Strawbery Banke Museum, Portsmouth, NH

Located on Hancock Street is the Strawbery Banke Museum in Portsmouth, New Hampshire. Strawbery Banke has a deep connection with Portsmouth's past regarding the people who lived and worked in the neighborhood for over four centuries. A number of restored houses, exhibits, landscape and gardens welcome visitors to this museum. The museum will tell the stories of generations who settled in the area between the 17th and 20th centuries.

Most importantly the area was rescued from the 1950's renewal policies that would have torn down such historical properties. Strawbery Banke is dependent on generous support from individuals and companies who feel history is worth protecting. The hours of operation are 10am to 5pm for tours of the museum and its buildings. Garden tours are also offered daily at 1pm. These hours are for summer from May 1st to October 31st only. There are holiday hours where the museum is open in December from 10am to 2pm on special days. They also have a Candlelight Stroll from 5pm to 9pm on Saturdays in December. A museum store is open the same time as the rest of the facilities. They also have an Ice Cream Shoppe in the summer which opens 12pm to 5pm.

Admission in to the museum is $15 for adults and $10 for children. Kids under 4 are free, and anyone over 17 is considered an adult. The general admission is good for two consecutive days in the event one is rained out or not all exhibits are seen in the one day.

Strawbery Banke is made up of buildings that visitors will tour. These exhibit buildings date from the 1630's to later centuries. The entire complex is an outdoor history museum with the houses fashioned in their period looks, with proper dycor and furniture. There are also artifacts in the homes that have to do with their owners and/ or fitting within the appropriate period.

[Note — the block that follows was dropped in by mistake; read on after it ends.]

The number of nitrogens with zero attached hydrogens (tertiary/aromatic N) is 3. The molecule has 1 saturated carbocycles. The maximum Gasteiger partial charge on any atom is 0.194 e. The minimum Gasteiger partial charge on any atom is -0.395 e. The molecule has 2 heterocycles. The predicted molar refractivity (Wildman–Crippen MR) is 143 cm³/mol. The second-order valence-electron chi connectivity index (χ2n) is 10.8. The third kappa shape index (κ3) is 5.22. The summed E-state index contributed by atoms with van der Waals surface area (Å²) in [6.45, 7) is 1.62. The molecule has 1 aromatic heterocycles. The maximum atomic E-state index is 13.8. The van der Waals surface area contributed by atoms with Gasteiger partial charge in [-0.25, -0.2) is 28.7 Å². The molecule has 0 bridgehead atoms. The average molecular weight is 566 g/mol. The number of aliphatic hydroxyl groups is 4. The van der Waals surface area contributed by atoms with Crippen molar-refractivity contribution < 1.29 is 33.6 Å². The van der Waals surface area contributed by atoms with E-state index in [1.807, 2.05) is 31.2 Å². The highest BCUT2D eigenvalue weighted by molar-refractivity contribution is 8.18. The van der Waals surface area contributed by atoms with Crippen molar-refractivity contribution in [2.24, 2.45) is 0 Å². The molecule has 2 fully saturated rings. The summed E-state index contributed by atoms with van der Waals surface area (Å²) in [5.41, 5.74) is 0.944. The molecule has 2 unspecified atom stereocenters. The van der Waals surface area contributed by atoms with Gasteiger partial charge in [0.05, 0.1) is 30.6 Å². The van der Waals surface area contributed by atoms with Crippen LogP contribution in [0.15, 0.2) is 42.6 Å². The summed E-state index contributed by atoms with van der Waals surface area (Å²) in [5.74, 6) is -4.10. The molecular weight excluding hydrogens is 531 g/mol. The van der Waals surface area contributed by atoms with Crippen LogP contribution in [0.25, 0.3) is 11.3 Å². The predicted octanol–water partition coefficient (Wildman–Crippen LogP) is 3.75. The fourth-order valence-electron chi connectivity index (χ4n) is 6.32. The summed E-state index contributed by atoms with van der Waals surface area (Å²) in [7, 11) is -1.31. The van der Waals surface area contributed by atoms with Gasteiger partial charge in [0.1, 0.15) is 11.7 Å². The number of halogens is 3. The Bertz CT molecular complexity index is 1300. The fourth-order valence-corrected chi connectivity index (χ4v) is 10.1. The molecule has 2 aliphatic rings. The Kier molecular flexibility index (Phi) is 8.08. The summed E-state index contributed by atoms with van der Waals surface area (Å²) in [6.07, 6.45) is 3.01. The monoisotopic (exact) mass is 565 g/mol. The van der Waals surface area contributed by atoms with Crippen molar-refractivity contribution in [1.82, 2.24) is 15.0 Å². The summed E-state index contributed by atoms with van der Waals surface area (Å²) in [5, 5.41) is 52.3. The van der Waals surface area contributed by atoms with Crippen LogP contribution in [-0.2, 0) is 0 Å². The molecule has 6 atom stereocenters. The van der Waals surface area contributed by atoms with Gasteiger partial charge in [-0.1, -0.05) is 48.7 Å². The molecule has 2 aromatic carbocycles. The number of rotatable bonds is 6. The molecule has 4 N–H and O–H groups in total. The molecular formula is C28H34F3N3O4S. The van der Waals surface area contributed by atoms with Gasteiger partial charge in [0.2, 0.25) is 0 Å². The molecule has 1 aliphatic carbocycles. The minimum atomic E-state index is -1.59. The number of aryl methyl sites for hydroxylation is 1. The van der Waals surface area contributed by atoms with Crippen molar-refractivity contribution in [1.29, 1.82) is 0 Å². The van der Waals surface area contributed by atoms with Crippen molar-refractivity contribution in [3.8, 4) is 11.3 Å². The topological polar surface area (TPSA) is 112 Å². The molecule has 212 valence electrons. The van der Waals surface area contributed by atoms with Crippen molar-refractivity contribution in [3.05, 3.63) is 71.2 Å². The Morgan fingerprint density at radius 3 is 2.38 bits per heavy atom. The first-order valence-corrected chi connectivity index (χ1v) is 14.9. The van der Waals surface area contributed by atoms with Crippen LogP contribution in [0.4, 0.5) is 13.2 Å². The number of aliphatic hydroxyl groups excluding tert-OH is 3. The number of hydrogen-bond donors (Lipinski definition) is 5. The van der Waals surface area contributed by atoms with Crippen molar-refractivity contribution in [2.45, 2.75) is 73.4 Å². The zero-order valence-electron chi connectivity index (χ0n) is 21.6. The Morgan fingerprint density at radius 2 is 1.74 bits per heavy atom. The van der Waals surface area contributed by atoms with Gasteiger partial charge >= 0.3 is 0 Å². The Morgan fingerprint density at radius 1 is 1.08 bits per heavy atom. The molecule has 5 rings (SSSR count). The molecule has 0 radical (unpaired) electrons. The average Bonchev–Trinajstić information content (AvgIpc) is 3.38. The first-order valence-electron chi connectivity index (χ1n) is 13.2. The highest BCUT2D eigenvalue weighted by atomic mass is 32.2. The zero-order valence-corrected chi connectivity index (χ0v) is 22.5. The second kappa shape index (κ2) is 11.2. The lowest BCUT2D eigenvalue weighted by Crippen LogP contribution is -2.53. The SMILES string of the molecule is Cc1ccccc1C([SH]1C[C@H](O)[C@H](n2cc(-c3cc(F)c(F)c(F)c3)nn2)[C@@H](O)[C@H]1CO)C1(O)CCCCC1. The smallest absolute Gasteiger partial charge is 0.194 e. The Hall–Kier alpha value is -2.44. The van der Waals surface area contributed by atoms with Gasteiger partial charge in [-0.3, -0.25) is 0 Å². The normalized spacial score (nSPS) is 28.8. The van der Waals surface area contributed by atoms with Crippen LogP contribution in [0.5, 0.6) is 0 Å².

There are demonstrations of life back in the past with costumed staff discussing the history and works. It is also possible to take part in some of the Hands on History. For example, the Cotton Tenant House is a restored 1834 home. It is actually partially restored, where one can see binders with wallpaper, paint analysis, and architectural drawings. Visitors are able to explain what they would do to if they were the curator. The Discovery Center is a place for children to learn traditional games, chores, crafts, and pastimes of the early residents.

The Victorian Children's Garden is unlike any other. It is a history garden with Victorian tea gardens, plants that supposedly tell time, and a butterfly and fairy garden. The Wheelwright House is a place to explore the tastes, sounds and touches of 1875. The home was Captain John Wheelwright's before he died at sea. Spices and teas are some of the aromatic scents you will be able to pick up. Visitors can also pick up or touch dinnerware and furniture that belonged to the home. Clothing and other artifacts complete the home exhibits.

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